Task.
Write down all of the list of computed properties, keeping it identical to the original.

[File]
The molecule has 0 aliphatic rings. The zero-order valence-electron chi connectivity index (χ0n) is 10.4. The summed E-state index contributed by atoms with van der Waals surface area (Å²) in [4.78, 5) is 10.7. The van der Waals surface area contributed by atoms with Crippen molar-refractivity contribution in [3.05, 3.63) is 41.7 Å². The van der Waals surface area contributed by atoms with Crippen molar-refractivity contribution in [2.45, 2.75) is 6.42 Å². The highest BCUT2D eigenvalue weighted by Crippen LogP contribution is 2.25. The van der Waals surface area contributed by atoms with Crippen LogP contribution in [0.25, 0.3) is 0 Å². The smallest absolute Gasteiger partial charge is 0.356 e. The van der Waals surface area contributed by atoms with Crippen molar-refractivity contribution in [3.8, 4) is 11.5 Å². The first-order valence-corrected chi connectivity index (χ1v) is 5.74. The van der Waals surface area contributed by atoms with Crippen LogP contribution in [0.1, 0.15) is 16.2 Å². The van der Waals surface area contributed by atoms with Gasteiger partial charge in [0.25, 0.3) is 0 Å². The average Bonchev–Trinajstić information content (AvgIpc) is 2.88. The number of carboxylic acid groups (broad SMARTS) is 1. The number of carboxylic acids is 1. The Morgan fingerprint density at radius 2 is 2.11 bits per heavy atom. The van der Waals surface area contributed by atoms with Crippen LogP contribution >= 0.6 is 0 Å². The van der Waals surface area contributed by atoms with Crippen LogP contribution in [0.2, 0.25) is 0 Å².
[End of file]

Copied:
The molecule has 0 aliphatic rings. The zero-order valence-electron chi connectivity index (χ0n) is 10.4. The summed E-state index contributed by atoms with van der Waals surface area (Å²) in [4.78, 5) is 10.7. The van der Waals surface area contributed by atoms with Crippen molar-refractivity contribution in [3.05, 3.63) is 41.7 Å². The van der Waals surface area contributed by atoms with Crippen molar-refractivity contribution in [2.45, 2.75) is 6.42 Å². The highest BCUT2D eigenvalue weighted by Crippen LogP contribution is 2.25. The van der Waals surface area contributed by atoms with Crippen LogP contribution in [0.25, 0.3) is 0 Å². The smallest absolute Gasteiger partial charge is 0.356 e. The van der Waals surface area contributed by atoms with Crippen molar-refractivity contribution in [3.8, 4) is 11.5 Å². The first-order valence-corrected chi connectivity index (χ1v) is 5.74. The van der Waals surface area contributed by atoms with Crippen LogP contribution in [0.1, 0.15) is 16.2 Å². The van der Waals surface area contributed by atoms with Gasteiger partial charge in [0.25, 0.3) is 0 Å². The average Bonchev–Trinajstić information content (AvgIpc) is 2.88. The number of carboxylic acid groups (broad SMARTS) is 1. The number of carboxylic acids is 1. The Morgan fingerprint density at radius 2 is 2.11 bits per heavy atom. The van der Waals surface area contributed by atoms with Crippen LogP contribution >= 0.6 is 0 Å². The van der Waals surface area contributed by atoms with Crippen LogP contribution in [0.2, 0.25) is 0 Å².